Kids’ school age can impact ADHD diagnosis
Researchers examined data from 378,881 Taiwanese children ages 4 to 17 years old from 1997 to 2011. They evaluated the prevalence of the children being given an ADHD diagnosis and/or a prescription for ADHD medication.
Using the cut-off birthdate of August 31 for school enrollment, the study compared those students who were oldest (September birthdays) to those who were youngest (August birthdays). Researchers then assessed whether age had an impact on those who were diagnosed with ADHD and/or being medicated.
Researchers found that children born in August were at higher risk of being diagnosed with ADHD than those born in September. This suggests that perhaps what was perceived as ADHD might really have been the natural immaturity of kids nearly a year younger than their classmates. When the study was analyzed by age, only preschool or elementary school-aged children born in August were more likely to be diagnosed with ADHD and receiving medication.
“Our findings emphasize the importance of considering the age of a child within a grade when diagnosing ADHD and prescribing medication to treat ADHD,” said Dr. Mu-Hong Chen, lead researcher of the study, in a press release.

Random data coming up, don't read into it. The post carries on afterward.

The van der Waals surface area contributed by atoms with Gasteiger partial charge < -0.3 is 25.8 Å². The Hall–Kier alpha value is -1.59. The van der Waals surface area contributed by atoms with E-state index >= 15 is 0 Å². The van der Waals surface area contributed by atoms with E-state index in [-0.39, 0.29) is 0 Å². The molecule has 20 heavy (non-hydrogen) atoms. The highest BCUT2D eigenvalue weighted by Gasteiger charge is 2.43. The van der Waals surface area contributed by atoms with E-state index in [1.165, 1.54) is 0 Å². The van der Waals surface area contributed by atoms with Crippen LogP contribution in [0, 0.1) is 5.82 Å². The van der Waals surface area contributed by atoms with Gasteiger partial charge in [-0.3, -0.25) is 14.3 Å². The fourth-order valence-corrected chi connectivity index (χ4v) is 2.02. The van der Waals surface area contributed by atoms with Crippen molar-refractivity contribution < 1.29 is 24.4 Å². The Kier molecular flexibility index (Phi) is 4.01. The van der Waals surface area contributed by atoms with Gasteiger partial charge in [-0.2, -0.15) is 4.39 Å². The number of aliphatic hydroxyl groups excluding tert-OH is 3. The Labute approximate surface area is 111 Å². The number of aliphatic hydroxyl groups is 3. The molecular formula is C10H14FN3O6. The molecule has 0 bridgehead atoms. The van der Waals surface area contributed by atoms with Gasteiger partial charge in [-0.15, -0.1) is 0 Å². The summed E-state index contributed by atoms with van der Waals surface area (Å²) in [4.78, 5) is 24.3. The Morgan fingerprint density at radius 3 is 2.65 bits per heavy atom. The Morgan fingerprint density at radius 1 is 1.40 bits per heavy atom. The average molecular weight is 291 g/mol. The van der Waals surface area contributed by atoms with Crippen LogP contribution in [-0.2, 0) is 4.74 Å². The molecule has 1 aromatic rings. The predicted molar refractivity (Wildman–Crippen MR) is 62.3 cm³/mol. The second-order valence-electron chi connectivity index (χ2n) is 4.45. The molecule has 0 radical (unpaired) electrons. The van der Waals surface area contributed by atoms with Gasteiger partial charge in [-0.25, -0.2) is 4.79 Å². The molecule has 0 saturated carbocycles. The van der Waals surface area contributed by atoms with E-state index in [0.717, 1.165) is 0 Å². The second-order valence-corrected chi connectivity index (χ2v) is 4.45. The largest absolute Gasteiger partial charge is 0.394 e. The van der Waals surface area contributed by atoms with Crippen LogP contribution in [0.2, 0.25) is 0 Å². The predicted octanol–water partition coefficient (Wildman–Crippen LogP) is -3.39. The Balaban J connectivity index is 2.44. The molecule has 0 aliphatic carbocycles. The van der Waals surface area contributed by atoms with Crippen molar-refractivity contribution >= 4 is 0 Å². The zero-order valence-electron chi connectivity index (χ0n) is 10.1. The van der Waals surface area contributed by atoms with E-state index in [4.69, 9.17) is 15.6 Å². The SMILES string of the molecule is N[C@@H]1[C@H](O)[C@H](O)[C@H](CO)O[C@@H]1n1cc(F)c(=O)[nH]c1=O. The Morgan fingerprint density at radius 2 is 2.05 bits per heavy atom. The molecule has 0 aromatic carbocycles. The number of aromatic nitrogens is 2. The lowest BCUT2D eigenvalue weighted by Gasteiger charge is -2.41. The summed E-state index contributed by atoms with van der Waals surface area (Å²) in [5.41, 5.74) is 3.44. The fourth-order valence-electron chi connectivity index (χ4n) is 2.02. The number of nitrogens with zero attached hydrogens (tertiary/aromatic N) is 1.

“Diagnosing younger children can be particularly challenging given the fact that they are inherently prone to be more active and impulsive by nature,” says Dr. Brent Sylvester, an Advocate Medical Group clinical psychologist with Advocate BroMenn Medical Center in Normal, Ill. “The symptoms of ADHD can be manifested for many reasons, including medical issues, sleep disturbance, or mood and learning problems.”
Adolescents who were studied were not at an increased risk of being diagnosed with ADHD. This finding may imply that increasing age and growing maturity lessen the chances of being diagnosed with ADHD.
“This research highlights the importance of a comprehensive evaluation for the diagnosis of ADHD,” says Dr. Sylvester.
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